Friday, December 25, 2009
Check this out!! It is one way of thinking about it, and getting to a result that shows energy and matter are of the form E = mc^2. It makes use of the binomial approximation when thinking in terms of everyday speeds, which are far slower than light.
Tuesday, December 22, 2009
Saturday, December 5, 2009
Saturday, November 28, 2009
Monday, November 23, 2009
- find the total resistance;
- find the total current with Ohm's law;
- redraw the circuit as a series circuit;
- find the voltage differences across all the resistors in the series circuit;
- go back the original circuit and use the voltage differences to find the currents on each branch, regardless of the branch resistance.
Take a look, and see Doc V if there are any questions at all.
Tuesday, November 10, 2009
To get the ball rolling, consider the following broad issues/problems. All of these will require contributions from a variety of scientific and technical areas of study...multidisciplinary tasks galore:
* Quality of air and water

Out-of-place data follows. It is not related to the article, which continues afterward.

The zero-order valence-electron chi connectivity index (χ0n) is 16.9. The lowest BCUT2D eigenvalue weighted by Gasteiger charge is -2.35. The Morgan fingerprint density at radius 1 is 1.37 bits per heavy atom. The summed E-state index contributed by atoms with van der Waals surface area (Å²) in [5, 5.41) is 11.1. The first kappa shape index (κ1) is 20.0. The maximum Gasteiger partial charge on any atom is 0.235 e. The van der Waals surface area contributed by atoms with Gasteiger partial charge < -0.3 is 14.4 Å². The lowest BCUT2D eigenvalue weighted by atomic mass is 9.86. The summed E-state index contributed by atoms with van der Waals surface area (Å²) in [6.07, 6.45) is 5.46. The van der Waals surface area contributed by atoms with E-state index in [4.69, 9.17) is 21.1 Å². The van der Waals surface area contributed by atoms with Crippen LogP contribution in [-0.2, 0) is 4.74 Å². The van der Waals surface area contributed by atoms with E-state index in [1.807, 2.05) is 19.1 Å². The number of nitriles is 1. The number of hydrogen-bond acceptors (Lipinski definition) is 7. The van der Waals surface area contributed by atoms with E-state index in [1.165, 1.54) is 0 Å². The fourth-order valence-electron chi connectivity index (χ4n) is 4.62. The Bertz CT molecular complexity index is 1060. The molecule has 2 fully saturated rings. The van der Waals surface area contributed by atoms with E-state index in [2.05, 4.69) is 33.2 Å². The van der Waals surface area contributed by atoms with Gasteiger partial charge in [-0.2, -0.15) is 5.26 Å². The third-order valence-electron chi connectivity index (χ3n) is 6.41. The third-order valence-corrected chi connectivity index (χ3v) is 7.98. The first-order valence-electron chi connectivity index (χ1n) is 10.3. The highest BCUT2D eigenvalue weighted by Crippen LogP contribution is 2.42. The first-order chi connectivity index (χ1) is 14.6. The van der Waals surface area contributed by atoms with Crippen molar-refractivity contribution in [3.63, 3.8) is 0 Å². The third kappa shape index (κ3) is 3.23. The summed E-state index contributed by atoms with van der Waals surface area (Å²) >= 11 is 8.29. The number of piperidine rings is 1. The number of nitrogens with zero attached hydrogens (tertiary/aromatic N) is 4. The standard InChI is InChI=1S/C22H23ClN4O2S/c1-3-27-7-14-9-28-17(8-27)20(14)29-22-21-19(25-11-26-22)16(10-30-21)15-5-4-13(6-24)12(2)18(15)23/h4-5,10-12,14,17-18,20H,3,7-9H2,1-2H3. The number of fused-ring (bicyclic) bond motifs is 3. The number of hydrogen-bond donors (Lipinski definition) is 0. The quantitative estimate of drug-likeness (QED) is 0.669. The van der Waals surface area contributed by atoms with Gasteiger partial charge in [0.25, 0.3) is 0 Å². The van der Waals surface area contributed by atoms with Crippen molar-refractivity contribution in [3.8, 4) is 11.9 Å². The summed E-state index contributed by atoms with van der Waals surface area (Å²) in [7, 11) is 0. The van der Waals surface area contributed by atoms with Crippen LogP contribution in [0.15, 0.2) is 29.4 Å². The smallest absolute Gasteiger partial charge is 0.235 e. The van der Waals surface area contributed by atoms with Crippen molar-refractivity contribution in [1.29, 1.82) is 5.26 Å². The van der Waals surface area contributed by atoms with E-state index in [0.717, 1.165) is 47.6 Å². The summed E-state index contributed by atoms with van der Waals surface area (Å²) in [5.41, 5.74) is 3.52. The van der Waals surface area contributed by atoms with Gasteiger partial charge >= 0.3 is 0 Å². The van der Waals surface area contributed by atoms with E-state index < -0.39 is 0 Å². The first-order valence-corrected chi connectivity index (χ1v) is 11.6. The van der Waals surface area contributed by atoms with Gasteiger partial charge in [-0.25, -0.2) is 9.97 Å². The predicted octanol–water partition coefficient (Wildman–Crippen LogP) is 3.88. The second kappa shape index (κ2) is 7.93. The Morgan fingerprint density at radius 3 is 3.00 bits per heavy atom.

* Fresh water supplies for much of the west and southwest
* Disposal of solid wastes (everyday garbage)
* Modernization and maintenance of national power grid
* New energy sources, better energy efficiency and conservation
* Climate change (both at an understanding level as well as preparing for consequences)
* Environmental engineering
* Improved electronic encryption algorithms as we digitize everything (medical, financial records, etc)
* Transportation infrastructure
* Telecommunications networks, both development and maintenance
* Continued improvement and progress in computing technologies
* Mass electronic data storage
* Medical treatments for the disease of your choice. This includes stem cell issues, genetic engineering, drug R&D, and so on.
* Military related technologies
* Improved search technologies for earth-crossing asteroids (something I have yet to hear policymakers talk about publicly, but there are literally many thousands of sizeable objects that cross earth's orbit we should try to identify and monitor)
* Food supplies and quality control
* Disposal of nuclear wastes, nuclear proliferation issues
* Nanotechnology in general
* Security technology of all types
* Implementation of educational strategies and structures based on brain research and learning theory to best prepare the next generation of workers
* Continued development of network theory, game theory, etc., and progress in our understanding of complex systems for physical and social applications